Jammie Brock’s perspective on the COVID vaccine is essentially “to each their own”, but with an emphasis on her personal safety. Having emphysema and being at high risk for COVID led her to believe, without question, that getting the vaccine was the right personal choice for her and her husband, who is also very high risk. Jammie is aware that she can still get the virus after being fully vaccinated but doesn’t want to end up on a ventilator. “I’d rather get the vaccine than take that chance,” she said.

Jammie says there are people in her life who have opted not to get the vaccine, like her daughters. She attributes their resistance to the influence of misleading videos on social media that she has seen spreading around along with distrust outweighing their knowledge of the vaccines’ safety and efficacy. However, “It’s your choice whether to get it or not,” Jammie believes. Her choice is to take a chance with a new vaccine rather than experience severe symptoms of the virus, or worse, become a “COVID long-hauler” like one of her friends.

“I need to protect myself, my husband, and my clients from the virus.” Family Resource caregivers are required to wear masks at all times while caring for their clients, however, clients and their family members are not required, which presents an amount of risk for Jammie. She has witnessed family members of clients contract the virus. By getting vaccinated, she wishes to minimize the risk of being exposed and passing it onto her other clients, their families, as well as her own family. She’s still concerned about contracting the virus, but not as concerned now after being fully vaccinated.

Jammie had the first dose of Moderna’s vaccine on January 13 and the second one 28 days later. The first dose was administered in the intimate setting of a doctor’s office, while the second was done in a crowded auditorium at a mass-vaccination site downtown. The experience of setting up the appointments was extremely easy, she recalled. She called her doctor’s office, got a list of places administering them, and made her appointments. She gladly accepted the Moderna vaccine since that’s what was available at her doctor’s office.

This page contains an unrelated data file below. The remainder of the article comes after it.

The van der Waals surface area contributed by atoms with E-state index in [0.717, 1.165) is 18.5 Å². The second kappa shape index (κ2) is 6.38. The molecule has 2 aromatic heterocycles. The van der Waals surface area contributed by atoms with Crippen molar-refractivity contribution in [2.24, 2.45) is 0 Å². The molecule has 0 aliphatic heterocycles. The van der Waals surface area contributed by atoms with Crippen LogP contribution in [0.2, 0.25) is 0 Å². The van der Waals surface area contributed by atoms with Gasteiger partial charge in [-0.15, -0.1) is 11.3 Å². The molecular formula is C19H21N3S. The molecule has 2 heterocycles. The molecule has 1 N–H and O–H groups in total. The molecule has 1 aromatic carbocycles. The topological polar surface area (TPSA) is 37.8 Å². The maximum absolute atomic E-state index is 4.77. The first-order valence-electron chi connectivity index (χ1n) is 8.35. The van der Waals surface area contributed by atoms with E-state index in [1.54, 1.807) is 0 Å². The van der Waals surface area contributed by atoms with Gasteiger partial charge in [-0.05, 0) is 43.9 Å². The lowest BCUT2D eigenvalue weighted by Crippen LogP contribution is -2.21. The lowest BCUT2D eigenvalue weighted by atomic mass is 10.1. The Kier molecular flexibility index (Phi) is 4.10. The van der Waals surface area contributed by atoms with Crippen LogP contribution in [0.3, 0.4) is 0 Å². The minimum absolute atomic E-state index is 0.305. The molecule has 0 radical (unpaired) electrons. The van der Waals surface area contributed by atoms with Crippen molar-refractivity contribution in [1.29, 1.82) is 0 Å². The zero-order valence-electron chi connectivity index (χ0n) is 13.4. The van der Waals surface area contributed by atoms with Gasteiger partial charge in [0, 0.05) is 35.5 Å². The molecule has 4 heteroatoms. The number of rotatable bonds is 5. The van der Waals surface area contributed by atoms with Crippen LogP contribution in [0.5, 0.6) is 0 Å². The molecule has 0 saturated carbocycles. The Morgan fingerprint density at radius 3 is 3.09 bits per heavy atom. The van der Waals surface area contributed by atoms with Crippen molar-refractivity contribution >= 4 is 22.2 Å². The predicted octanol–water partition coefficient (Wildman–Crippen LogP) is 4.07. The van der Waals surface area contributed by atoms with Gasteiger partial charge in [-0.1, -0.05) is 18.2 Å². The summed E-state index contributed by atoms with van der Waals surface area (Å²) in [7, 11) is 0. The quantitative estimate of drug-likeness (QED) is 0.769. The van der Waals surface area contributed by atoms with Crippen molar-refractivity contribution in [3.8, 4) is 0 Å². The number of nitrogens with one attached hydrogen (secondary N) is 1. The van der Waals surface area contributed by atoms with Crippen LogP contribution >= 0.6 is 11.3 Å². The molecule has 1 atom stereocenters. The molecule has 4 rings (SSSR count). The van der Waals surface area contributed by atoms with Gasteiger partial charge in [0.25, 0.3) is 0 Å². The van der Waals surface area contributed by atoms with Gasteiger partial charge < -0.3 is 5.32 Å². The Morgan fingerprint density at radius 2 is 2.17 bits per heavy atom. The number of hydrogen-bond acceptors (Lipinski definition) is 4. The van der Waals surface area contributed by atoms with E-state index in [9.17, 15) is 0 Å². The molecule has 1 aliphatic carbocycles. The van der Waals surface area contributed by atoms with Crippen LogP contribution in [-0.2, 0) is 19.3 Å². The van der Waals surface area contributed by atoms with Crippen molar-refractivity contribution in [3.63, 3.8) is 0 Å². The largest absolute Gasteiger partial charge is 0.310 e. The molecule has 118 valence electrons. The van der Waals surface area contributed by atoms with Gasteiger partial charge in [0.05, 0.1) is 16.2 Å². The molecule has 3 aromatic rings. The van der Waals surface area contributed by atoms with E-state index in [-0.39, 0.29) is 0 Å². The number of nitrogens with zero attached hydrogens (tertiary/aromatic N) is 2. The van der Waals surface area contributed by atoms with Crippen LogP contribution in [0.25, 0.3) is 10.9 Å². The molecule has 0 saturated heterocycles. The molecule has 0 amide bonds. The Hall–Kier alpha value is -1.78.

Not knowing how her body would react to the vaccine caused Jammie a bit of concern, especially since she had to go back to work right after. She put her concerns aside and “just went in and went for it”. Luckily, she didn’t really experience any substantial symptoms from either shot, minus some arm soreness. She reported the second dose hurt her arm less than the first. Her husband, however, experienced fatigue and body aches after both doses, feeling slightly worse following the first one.

All in all, Jammie is happy to be back at work. At the beginning of the pandemic, she had to take several months off since she and her husband are so high-risk. She eventually was so bored being at home that she decided to go back to work, even with the risk. She’s grateful to Family Resource for allowing her to return to the clients she’d had before, as well as allowing only her to be the only caregiver on their schedules in order to reduce her risk of exposure from others. With her husband fully vaccinated and past the two-week mark, Jammie feels much less concerned about other caregivers caring for her clients. Now, she even thinks, “I would feel comfortable going to the store without a mask, outside of close proximity to other people, because I have the vaccine,” but of course still wants to take the precaution of mask-wearing and following local guidelines.